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The new PS5 is better after all — here’s the proof

(Image credit: Shutterstock)

A few weeks ago, the YouTuber Austin Evans published a video where he took various measurements of the new revision of PS5, and compared them to the original model. He discovered that the PS5 was outputting more heat out the back, and upon taking it apart, concluded this was down to a smaller heatsink not doing its job as efficiently as the original.

But some — including my colleague Marshall Honorof — have pointed out that a higher exhaust temperature isn’t the same thing as hotter components. All that proves is that more heat is being removed from the casing, which could in fact point to more efficient cooling. 

Further testing was clearly required, and the first sets of results are in and looking far more positive for Sony.

First Hardware Busters has published a video where the team attached sensors to different parts of the two PlayStation 5 revisions. And while the exhaust temperature was indeed lower on the original hardware, the video found that the CPU was running 11º C cooler on the newer model, with a modest 1.5º C rise to VRM temperature. The memory was running 7.5º C higher, but overall it certainly cast doubt on the original worries of a cheaper build.

But to convince people further, Hardware Busters put out a second video in partnership with Igor’s Lab where a massive 12 sensors were installed in the new PS5 and then compared to temperatures measured from a launch PS5 by Gamers Nexus at an earlier date.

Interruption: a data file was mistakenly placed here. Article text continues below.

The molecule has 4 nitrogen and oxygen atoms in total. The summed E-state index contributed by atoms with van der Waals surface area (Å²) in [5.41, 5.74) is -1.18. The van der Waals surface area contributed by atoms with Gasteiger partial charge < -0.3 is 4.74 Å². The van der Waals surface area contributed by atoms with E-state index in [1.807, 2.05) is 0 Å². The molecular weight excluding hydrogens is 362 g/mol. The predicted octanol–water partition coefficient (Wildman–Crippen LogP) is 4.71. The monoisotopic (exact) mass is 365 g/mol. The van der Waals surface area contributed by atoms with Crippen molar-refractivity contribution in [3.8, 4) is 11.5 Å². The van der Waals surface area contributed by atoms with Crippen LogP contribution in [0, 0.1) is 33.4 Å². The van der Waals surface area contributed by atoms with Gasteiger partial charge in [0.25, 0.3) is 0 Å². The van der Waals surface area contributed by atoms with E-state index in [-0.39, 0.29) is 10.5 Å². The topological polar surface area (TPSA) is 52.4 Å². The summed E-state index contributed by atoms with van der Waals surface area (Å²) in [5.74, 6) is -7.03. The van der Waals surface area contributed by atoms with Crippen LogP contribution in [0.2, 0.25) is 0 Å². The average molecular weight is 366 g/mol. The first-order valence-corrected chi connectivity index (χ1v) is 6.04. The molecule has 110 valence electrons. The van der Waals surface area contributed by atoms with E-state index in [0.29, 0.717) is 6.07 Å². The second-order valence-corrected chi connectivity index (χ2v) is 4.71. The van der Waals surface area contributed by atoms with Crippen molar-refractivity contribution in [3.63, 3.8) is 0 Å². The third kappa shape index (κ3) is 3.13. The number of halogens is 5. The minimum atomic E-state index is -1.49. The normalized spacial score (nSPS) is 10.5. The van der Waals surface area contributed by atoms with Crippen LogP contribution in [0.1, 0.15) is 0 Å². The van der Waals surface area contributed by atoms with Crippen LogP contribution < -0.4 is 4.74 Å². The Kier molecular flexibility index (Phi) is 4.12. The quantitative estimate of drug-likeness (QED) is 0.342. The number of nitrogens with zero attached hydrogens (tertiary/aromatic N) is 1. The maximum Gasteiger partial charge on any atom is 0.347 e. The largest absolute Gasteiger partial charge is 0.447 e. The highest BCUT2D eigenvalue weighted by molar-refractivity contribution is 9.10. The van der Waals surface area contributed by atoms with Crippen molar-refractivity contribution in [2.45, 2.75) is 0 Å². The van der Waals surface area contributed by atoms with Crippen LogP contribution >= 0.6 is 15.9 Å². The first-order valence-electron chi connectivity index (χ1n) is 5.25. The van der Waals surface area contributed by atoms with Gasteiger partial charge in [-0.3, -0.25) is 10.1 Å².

Obviously, that’s not an ideal comparison due to potential environmental differences (and the fact that the original analysis used fewer measurements), but it should give you a general idea all the same. Here are the results:

PS5 heat measurements

(Image credit: Igor's Lab)

Generally, it seems to be a big improvement for the revised hardware across the board, despite the higher ambient temperature of the lab, with temperatures ranging from 6- to 20-degrees lower on the revised hardware. The tests also revealed similar power consumption, with a slight increase on the new model when idle.

No doubt further testing will be done to eliminate any remaining doubt and ensure identical conditions for revisions, but even with the data we have, it seems pretty clear that anybody purchasing a new model of PS5 has little to worry about in terms of long-term reliability. 

It seems that Sony was right to reduce the weight of the PS5, and take full advantage of all the cost savings derived from producing a lighter product.

Alan Martin

Freelance contributor Alan has been writing about tech for over a decade, covering phones, drones and everything in between. Previously Deputy Editor of tech site Alphr, his words are found all over the web and in the occasional magazine too. When not weighing up the pros and cons of the latest smartwatch, you'll probably find him tackling his ever-growing games backlog. Or, more likely, playing Spelunky for the millionth time.